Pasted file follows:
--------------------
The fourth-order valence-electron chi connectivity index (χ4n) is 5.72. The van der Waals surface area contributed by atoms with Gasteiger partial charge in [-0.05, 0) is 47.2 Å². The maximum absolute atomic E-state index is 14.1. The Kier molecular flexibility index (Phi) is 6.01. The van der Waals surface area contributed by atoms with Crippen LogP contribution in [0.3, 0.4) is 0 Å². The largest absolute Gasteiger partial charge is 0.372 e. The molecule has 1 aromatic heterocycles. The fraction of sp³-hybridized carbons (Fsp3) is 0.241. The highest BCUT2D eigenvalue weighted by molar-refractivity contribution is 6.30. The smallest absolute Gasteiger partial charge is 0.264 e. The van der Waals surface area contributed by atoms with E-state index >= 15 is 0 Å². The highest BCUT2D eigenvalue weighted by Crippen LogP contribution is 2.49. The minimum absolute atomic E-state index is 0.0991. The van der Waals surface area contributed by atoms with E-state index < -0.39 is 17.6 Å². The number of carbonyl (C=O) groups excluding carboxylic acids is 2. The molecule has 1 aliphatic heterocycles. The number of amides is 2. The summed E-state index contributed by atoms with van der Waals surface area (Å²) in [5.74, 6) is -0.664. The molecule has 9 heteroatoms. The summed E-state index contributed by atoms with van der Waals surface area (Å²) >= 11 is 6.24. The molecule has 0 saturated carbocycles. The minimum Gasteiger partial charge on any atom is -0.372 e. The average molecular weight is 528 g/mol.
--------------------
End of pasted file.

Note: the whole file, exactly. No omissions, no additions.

The fourth-order valence-electron chi connectivity index (χ4n) is 5.72. The van der Waals surface area contributed by atoms with Gasteiger partial charge in [-0.05, 0) is 47.2 Å². The maximum absolute atomic E-state index is 14.1. The Kier molecular flexibility index (Phi) is 6.01. The van der Waals surface area contributed by atoms with Crippen LogP contribution in [0.3, 0.4) is 0 Å². The largest absolute Gasteiger partial charge is 0.372 e. The molecule has 1 aromatic heterocycles. The fraction of sp³-hybridized carbons (Fsp3) is 0.241. The highest BCUT2D eigenvalue weighted by molar-refractivity contribution is 6.30. The smallest absolute Gasteiger partial charge is 0.264 e. The van der Waals surface area contributed by atoms with E-state index >= 15 is 0 Å². The highest BCUT2D eigenvalue weighted by Crippen LogP contribution is 2.49. The minimum absolute atomic E-state index is 0.0991. The van der Waals surface area contributed by atoms with E-state index < -0.39 is 17.6 Å². The number of carbonyl (C=O) groups excluding carboxylic acids is 2. The molecule has 1 aliphatic heterocycles. The number of amides is 2. The summed E-state index contributed by atoms with van der Waals surface area (Å²) in [5.74, 6) is -0.664. The molecule has 9 heteroatoms. The summed E-state index contributed by atoms with van der Waals surface area (Å²) >= 11 is 6.24. The molecule has 0 saturated carbocycles. The minimum Gasteiger partial charge on any atom is -0.372 e. The average molecular weight is 528 g/mol.